In fact, it’s easy to extrapolate on the upward trend of the index readings we’ve seen since January and predict that the manufacturing industry will return to positive growth in early August. But I can’t help but wonder what the professional gamblers think.

I recently discovered intrade, a website that allows you to “trade (speculate on) events that directly affect your life, like politics, entertainment, financial indicators, weather, current events and legal affairs.”

Events (contracts) listed on the website are given a value, translating to the probability of that event coming true. In the words of intrade, “the prices of our contracts are determined by traders, like you, who are confident enough to back up their opinion by risking real money. People put real money on the line in making predictions, which is better than snap judgments in opinion polls or no-stakes views of pundits.”

While this predictions market is slightly different to the independent bookmakers I discussed earlier, it is an interesting way of gauging possible outcomes to events that are generally too complicated to predict using only statistics or science.

If an event on intrade is listed with an 87.6 percent probability of coming true, it will cost you $8.76 for a contract, which will be worth $10 (100 percent) if the event comes true, or $0 if it doesn’t.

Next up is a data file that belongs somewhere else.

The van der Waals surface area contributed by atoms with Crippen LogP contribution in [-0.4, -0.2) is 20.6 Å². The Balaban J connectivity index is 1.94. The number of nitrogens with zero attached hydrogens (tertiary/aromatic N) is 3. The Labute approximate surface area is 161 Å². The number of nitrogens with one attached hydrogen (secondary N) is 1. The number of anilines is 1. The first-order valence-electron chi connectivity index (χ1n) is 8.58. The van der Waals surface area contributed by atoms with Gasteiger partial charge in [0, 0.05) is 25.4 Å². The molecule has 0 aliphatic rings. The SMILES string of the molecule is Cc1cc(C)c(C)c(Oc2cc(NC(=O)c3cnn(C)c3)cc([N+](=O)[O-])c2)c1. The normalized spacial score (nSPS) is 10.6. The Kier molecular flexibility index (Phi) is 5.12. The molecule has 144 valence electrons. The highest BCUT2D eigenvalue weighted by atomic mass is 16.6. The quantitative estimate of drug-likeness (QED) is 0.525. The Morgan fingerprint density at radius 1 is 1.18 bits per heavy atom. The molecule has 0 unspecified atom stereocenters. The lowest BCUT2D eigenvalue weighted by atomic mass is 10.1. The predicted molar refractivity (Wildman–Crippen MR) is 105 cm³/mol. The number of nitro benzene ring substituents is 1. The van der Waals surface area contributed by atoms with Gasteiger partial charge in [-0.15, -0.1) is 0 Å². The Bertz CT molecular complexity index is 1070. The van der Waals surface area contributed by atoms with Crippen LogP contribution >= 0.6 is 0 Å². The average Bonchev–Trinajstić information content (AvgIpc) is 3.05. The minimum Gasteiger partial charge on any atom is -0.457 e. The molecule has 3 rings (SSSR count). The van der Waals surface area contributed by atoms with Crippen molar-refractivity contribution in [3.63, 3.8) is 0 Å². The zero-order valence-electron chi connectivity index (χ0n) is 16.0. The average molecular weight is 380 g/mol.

In no way do I encourage any of you to speculate on any of these events — in fact I would strongly encourage you not to — but it’s amazing to see what you can bet on these days, which is what this boils down to. Here are a couple of interesting events:

  • Event: 15,000 or more cases of A/H1N1 Swine Flu to be confirmed in the U.S. before midnight ET on the 30th of June, 2009
    Current Probability: 91.2 percent
  • Event: USA and/or Israel to execute an overt Air Strike against Iran by the 31st of December, 2009
    Current Probability: 12.4 percent
  • Event: Osama Bin Laden to be captured/neutralized by the 31st of December, 2009 (what’s neutralized?)
    Current Probability: 9.0 percent
  • Event: US Unemployment Rate in December 2009 to be greater than 10.00 percent
    Current Probability: 65.0 percent
  • Event: United States GDP growth for Q3 of 2009 will be positive
    Current Probability: 50.0 percent

Unfortunately, the last two events don’t really indicate anything compelling about the economy: unemployment will probably be over 10 percent by the end of the year, and there’s an even 50/50 chance that we’ll see positive growth in GDP in the next quarter.